Many high school juniors can relate to the following scenario:
It’s 11 o’ clock at night, and you are in bed, ready to sleep. But before you let your mind drift off, you decide to check your e-mail. You force open your tired eyes and squint against the blinding light from your phone. It seems like you have at least a dozen messages from various colleges, some of which you’re interested in, others you have never heard of. You scroll through the e-mails, and one in particular catches your attention: it’s from a top-tier college, an Ivy League school perhaps. Your mind races, your palms sweat, and your eyes dart around the tiny screen. Could it be that the prestigious colleges have finally begun to notice the hidden gem lying in your bed? Are they really scouting you as a junior in high school? Is this even possible?! With trembling fingers, you open the e-mail and you read… You are invited to attend a Pre-College Summer Program at… The words trail off, because you stopped caring. Feeling a little sheepish, you turn off your phone and go to sleep.
For most students and their families, e-mails about pre-college summer programs are nothing more than annoying spam from top-tier colleges playing with your emotions, getting your hopes up for no good.
Another huge barrier to these summer programs is their immense costs, which easily range in the thousands of dollars. The ridiculous fees make it seem like the programs are offered not for the students’ benefit but for the college’s profit, so most students abandon the possibility of attending a pre-college program without even considering what they are all about. But that’s where I’m going to stop you, because you could be making a big mistake.
If you’re unsure what exactly pre-college programs are for—or how they might be a fun and beneficial choice for you—read on to learn more.
Related: Top Summer Pre-college Programs
All about the campus life
As the name pre-college suggests, the ultimate goal of these programs is to give students a taste of life on campus.
Students are given the rare opportunity to live in the residence halls during their stay over the summer, and as a result, they get a sense of what living in dorms feels like. Additionally, they experience “daily life on campus,” as they are invited to use the various facilities around the campus, from the school dining hall to the library and maybe science labs. Students may even get identification cards that acknowledge them as students of the college, at least for the duration of the program. High school students are not only treated like college students, but they are also given corresponding privileges.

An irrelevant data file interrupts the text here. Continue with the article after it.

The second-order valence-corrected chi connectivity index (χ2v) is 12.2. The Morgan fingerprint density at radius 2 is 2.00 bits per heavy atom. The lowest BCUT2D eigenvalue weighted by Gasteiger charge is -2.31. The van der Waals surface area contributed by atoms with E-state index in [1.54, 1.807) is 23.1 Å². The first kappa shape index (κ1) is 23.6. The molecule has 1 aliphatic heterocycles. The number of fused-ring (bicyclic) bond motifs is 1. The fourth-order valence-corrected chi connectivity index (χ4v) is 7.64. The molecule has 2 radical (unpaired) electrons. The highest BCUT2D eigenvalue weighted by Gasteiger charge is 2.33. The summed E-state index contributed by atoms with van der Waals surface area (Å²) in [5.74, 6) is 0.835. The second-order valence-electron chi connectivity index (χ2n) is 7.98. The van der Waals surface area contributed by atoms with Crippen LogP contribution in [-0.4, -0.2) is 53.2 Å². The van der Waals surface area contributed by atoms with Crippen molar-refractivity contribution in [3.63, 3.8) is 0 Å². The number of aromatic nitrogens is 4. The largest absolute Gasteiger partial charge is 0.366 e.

All about the education
Many high schools offer college-level courses through programs such as Advanced Placement, International Baccalaureate, and concurrent enrollment at a nearby community college. But these opportunities rarely provide the authentic experience of attending a college lecture.
One of the major appeals of pre-college summer programs is that high students get to take challenging courses taught by college professors. They cover topics that are rarely taught in traditional high school classes, including medicine, screenwriting, law and litigation, neuroscience, and anthropology, though specific course options differ by college.
Some of the longer summer programs may even offer college credit upon successful completion (usually including graded assignments and tests). But the shorter noncredit programs have academic perks too, since students can sometimes secure letters of recommendation from their course professors through strong performance in their classes.
Regardless of credit or letters of recommendation, students always learn a lot from their interactions with professors and about subjects that more often than not genuinely interest them.
All about the future
Aside from the academic classes, pre-college summer programs also tend to offer helpful sessions on the college admission process. Students attend conferences on how to find the right college, write strong college application essays, and apply for financial aid, but they also get tips from the admission insiders and exclusive guidance on what can be a confusing application process.
Pre-college programs are meant to help students feel more prepared for college—all of college—so, really, the programs come down to helping students make the right choices for their futures. They allow students to explore potential majors and brace themselves for the rigors of college courses, but they also encourage students to see other factors they will have to consider when choosing their new college home. The couple of weeks they spend on one campus during the summer can significantly influence their future as college students.
All about the fun
Regardless of their numerous benefits, pre-college programs are supposed to be fun. After all, they take place during the summer, and students don’t want to spend all of their precious vacation days in, well, more school.
After the day’s class, students usually participate in planned activities or get free time. They may be taken on a tour around the surrounding city’s landmarks, and these excursions are made extra exciting with the new friends they meet during the program—and silly but fun activities can solidify those bonds for life. At the end of the day, pre-college programs are just another exciting midsummer adventure for high school students.
So the next time you receive an e-mail about pre-college programs, take a second to read it over carefully. Now that you know all about them, you know these programs are all about you. (BTW, you can search for pre-college summer programs right here, right now!)